Character Analysis Joe Christmas


Early in his life, Joe came to the conclusions that he had Negro blood in him even though he was able to pass for a white person. As he later acknowledged, he has spent his entire life trying to reconcile this fact and trying to find some society where he is accepted as a person and not as a mixed breed.

The earliest things he can remember are connected with his Negro blood, His stay in, and later abduction from, the orphanage was directly related to the fact that he possesses Negro blood. His encounter with the dietitian at the orphanage — an encounter that affected his entire life — is connected with the fact that he has Negro blood, since the dietitian calls him a "nigger bastard." His adoption by the McEacherns was rapidly transacted so that the orphanage would not have to acknowledge that they had been harboring a person with Negro blood. And during the course of the novel, each person to whom he confesses this fact later uses it in some way to try to force a change upon Joe or to wreak vengeance upon him.

Consequently, Joe's plight in life consists of his attempts to find a place where he could belong as an individual where it would not matter about his conflicting bloods. Thus, often during the novel, rather than facing his problem and solving his inner conflicts, Joe will frequently use violence against someone who tries to change him. He is then never able to discover his real self until after the murder of Joanna Burden.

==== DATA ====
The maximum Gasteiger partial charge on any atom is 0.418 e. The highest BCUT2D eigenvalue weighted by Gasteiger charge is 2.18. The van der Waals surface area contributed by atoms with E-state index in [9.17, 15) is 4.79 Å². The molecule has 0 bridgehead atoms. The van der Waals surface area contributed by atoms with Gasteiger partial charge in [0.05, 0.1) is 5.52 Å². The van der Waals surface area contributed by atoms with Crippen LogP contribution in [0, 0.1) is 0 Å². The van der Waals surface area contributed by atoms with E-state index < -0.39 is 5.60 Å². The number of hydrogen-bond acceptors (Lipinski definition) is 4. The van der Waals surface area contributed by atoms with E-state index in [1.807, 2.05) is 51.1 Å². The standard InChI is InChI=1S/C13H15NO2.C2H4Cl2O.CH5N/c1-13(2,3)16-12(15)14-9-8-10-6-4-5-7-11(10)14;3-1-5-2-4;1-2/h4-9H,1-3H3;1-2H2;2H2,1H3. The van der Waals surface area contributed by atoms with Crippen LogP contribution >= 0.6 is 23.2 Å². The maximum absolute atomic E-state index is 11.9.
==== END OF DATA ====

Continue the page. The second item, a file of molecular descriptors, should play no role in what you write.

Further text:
While hiding from the posse, he realizes for the first time in his life that in order to find peace, he must first accept full responsibility for his heritage and his actions. As soon as he comes to this realization, he finds that he is at peace with himself.

He then accepts his fate and returns to Jefferson and prison. But once more, a woman (Mrs. Hines) comes to him and destroys his resolution. He must then escape from her and can do so only in death.

Thus instead of pleading guilty and accepting a life sentence in prison, Joe escapes and invites his own lynching. That he willingly accepts and desires death is seen by the fact that he makes no attempt to fire the pistol, but instead, passively accepts the death imposed upon him by the grim man, Percy Grimm. But Joe's murder is at the hands of a man, whereas his life was destroyed by the women who threatened his sense of order and his sense of individuality.

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